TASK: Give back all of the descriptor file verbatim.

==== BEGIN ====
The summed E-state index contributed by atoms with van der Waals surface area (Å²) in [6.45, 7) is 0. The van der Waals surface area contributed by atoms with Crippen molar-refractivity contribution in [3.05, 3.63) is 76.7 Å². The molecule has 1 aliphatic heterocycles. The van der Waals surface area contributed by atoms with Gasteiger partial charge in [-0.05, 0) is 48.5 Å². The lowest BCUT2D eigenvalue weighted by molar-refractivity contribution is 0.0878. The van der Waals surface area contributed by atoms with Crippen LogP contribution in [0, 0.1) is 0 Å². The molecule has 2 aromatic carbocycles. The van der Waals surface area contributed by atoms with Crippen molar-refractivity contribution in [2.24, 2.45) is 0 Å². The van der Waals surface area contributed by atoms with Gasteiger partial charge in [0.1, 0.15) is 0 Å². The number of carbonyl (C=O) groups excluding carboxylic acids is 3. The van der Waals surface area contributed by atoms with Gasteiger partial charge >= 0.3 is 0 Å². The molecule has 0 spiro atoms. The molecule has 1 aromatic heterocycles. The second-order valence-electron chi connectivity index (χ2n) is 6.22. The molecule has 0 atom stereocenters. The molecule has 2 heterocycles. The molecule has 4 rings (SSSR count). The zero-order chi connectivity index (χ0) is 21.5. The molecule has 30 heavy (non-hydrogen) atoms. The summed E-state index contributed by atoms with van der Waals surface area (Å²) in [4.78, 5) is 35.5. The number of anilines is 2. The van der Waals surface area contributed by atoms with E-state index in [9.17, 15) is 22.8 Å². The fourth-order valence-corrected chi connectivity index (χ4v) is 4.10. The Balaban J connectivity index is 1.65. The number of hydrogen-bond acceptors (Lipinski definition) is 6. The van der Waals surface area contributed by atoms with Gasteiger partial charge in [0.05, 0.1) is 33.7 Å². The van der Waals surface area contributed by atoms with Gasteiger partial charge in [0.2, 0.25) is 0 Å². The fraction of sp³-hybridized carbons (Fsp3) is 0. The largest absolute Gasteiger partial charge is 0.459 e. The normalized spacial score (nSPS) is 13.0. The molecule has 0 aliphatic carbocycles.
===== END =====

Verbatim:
The summed E-state index contributed by atoms with van der Waals surface area (Å²) in [6.45, 7) is 0. The van der Waals surface area contributed by atoms with Crippen molar-refractivity contribution in [3.05, 3.63) is 76.7 Å². The molecule has 1 aliphatic heterocycles. The van der Waals surface area contributed by atoms with Gasteiger partial charge in [-0.05, 0) is 48.5 Å². The lowest BCUT2D eigenvalue weighted by molar-refractivity contribution is 0.0878. The van der Waals surface area contributed by atoms with Crippen LogP contribution in [0, 0.1) is 0 Å². The molecule has 2 aromatic carbocycles. The van der Waals surface area contributed by atoms with Crippen molar-refractivity contribution in [2.24, 2.45) is 0 Å². The van der Waals surface area contributed by atoms with Gasteiger partial charge in [0.1, 0.15) is 0 Å². The number of carbonyl (C=O) groups excluding carboxylic acids is 3. The van der Waals surface area contributed by atoms with Gasteiger partial charge >= 0.3 is 0 Å². The molecule has 0 spiro atoms. The molecule has 1 aromatic heterocycles. The second-order valence-electron chi connectivity index (χ2n) is 6.22. The molecule has 0 atom stereocenters. The molecule has 2 heterocycles. The molecule has 4 rings (SSSR count). The zero-order chi connectivity index (χ0) is 21.5. The molecule has 30 heavy (non-hydrogen) atoms. The summed E-state index contributed by atoms with van der Waals surface area (Å²) in [4.78, 5) is 35.5. The number of anilines is 2. The van der Waals surface area contributed by atoms with E-state index in [9.17, 15) is 22.8 Å². The fourth-order valence-corrected chi connectivity index (χ4v) is 4.10. The Balaban J connectivity index is 1.65. The number of hydrogen-bond acceptors (Lipinski definition) is 6. The van der Waals surface area contributed by atoms with Gasteiger partial charge in [0.05, 0.1) is 33.7 Å². The van der Waals surface area contributed by atoms with Gasteiger partial charge in [0.2, 0.25) is 0 Å². The fraction of sp³-hybridized carbons (Fsp3) is 0. The largest absolute Gasteiger partial charge is 0.459 e. The normalized spacial score (nSPS) is 13.0. The molecule has 0 aliphatic carbocycles.